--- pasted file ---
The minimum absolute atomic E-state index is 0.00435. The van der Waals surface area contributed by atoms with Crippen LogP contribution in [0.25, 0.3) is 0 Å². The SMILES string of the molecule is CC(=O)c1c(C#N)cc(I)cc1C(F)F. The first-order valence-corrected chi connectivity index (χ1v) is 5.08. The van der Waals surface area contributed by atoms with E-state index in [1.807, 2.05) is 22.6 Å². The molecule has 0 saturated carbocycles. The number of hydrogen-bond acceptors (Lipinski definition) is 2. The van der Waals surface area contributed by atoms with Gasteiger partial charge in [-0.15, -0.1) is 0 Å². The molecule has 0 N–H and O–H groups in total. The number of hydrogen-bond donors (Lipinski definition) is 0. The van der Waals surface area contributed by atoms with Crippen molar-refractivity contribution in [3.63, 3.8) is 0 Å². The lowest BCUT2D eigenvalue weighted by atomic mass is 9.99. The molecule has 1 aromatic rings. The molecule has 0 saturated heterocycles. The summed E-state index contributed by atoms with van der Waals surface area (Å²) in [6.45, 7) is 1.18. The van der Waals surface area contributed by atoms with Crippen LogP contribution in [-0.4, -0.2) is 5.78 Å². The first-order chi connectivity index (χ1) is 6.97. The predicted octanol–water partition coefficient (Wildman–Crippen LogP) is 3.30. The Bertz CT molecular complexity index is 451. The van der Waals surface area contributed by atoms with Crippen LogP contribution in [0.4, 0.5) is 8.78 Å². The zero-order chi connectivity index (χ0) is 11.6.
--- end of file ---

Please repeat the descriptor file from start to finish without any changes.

The minimum absolute atomic E-state index is 0.00435. The van der Waals surface area contributed by atoms with Crippen LogP contribution in [0.25, 0.3) is 0 Å². The SMILES string of the molecule is CC(=O)c1c(C#N)cc(I)cc1C(F)F. The first-order valence-corrected chi connectivity index (χ1v) is 5.08. The van der Waals surface area contributed by atoms with E-state index in [1.807, 2.05) is 22.6 Å². The molecule has 0 saturated carbocycles. The number of hydrogen-bond acceptors (Lipinski definition) is 2. The van der Waals surface area contributed by atoms with Gasteiger partial charge in [-0.15, -0.1) is 0 Å². The molecule has 0 N–H and O–H groups in total. The number of hydrogen-bond donors (Lipinski definition) is 0. The van der Waals surface area contributed by atoms with Crippen molar-refractivity contribution in [3.63, 3.8) is 0 Å². The lowest BCUT2D eigenvalue weighted by atomic mass is 9.99. The molecule has 1 aromatic rings. The molecule has 0 saturated heterocycles. The summed E-state index contributed by atoms with van der Waals surface area (Å²) in [6.45, 7) is 1.18. The van der Waals surface area contributed by atoms with Crippen LogP contribution in [-0.4, -0.2) is 5.78 Å². The first-order chi connectivity index (χ1) is 6.97. The predicted octanol–water partition coefficient (Wildman–Crippen LogP) is 3.30. The Bertz CT molecular complexity index is 451. The van der Waals surface area contributed by atoms with Crippen LogP contribution in [0.4, 0.5) is 8.78 Å². The zero-order chi connectivity index (χ0) is 11.6.